Congress’ two-week spring recess is around the corner, and it’s a popular time for lawmakers to hold town hall meetings with their constituents. There’s been added pressure for these events this year amid a surge of civic activism since President Donald Trump’s inauguration.

U.S. Rep. Jody Hice is getting an early start. The Monroe Republican’s office announced he’ll be holding a telephone town hall tonight at about 6:15. The call in number is (832)-225-5885 Ext.34909# and you can also RSVP online here.

In south Georgia, Albany Democrat Sanford Bishop said he’ll be holding an in-person town hall in Donalsonville on April 13.


Former President Jimmy Carter, 92, will give a free public lecture on “Human Rights in Today's World," at 2:45 p.m. Thursday at Glenn Memorial Auditorium on the Emory University campus. The event is open to the public, but attendees must register online by clicking here.

This gives us the opportunity to point you to the op-ed piece in Roll Call, written by former Carter speech-writer Walter Shapiro, who is upset by a growing tendency to compare President Donald Trump’s slow start and unpopularity with that of President Carter. A few paragraphs:

I am groping for the best way to describe the historical amnesia embedded in this wrongheaded Carter-equals-Trump equation. It is akin to saying that Carter’s 1976 campaign confession that he had nurtured “lust” in his heart was comparable to Trump’s “Access Hollywood” tape bragging about sexual assault.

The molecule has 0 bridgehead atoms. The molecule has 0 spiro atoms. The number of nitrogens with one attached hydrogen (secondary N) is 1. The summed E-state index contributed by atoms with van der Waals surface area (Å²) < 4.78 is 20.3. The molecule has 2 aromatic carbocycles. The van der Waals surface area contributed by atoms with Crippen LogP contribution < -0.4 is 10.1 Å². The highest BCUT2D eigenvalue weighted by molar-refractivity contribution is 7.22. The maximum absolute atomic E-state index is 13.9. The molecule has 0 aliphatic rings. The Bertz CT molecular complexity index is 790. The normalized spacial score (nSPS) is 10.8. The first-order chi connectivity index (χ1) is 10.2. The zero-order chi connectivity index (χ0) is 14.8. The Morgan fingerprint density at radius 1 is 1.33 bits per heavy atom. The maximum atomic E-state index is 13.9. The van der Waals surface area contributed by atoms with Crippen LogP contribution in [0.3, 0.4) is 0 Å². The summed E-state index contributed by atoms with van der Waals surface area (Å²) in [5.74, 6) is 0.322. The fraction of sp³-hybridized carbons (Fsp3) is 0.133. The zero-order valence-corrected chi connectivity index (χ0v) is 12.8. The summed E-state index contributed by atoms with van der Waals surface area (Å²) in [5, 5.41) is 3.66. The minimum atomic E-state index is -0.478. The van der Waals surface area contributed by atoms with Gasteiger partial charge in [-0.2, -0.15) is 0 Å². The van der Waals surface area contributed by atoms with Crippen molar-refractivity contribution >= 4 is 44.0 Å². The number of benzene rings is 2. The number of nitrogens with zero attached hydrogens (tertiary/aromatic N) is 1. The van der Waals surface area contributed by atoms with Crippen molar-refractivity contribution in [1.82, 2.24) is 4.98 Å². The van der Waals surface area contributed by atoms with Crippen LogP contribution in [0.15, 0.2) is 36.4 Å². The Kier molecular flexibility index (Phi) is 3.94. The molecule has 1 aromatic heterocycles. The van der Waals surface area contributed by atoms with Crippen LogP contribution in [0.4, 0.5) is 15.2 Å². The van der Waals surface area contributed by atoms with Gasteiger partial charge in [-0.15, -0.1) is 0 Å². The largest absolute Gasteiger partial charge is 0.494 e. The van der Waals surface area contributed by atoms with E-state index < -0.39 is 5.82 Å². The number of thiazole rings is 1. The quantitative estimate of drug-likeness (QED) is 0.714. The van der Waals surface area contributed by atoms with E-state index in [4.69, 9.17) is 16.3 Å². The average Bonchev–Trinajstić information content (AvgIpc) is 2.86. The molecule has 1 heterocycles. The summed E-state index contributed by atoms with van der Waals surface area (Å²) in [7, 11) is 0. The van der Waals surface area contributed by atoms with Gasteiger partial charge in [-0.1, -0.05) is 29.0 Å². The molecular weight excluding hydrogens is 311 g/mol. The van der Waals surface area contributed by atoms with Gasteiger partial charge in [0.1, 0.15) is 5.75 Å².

What has been lost in the mists of history is that Carter remained a relatively popular president during his first year in office with his approval rating in the Gallup Poll never dropping below 50 percent.


…Billy Carter, the scapegrace brother of the 39th president, kept coming up with outlandish schemes (Billy Beer) to profit off his White House connection. But there was also a big difference — Billy Carter never served in government nor did he operate a brewery with the Carter name on it a few blocks from the White House.


Over at the New York Times, historian David Garrow notes that today is the 50th anniversary of “the most politically charged speech” of Martin Luther King Jr.’s life.  of his life at Riverside Church in Upper Manhattan. Writes Garrow:

“It was a blistering attack on the government’s conduct of the Vietnam War that, among other things, compared American tactics to those of the Nazis during World War II.”


Today’s good news: There will be beer. Late last week, the AJC told you that Atlanta’s popular SweetWater Brewing Co., which sits near the site of the I-85 collapse, had been paralyzed.

Atlanta Business Chronicle reported Monday that SweetWater, which distributes 50,000 cases of beer per week, had solved its problem and had resumed shipping from its location on Ottley Drive.

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About the Author

Tamar Hallerman
Tamar Hallerman
Tamar Hallerman is a senior reporter for The Atlanta Journal-Constitution's enterprise team, where she covers women in society, LGBTQ issues, the urban-rural...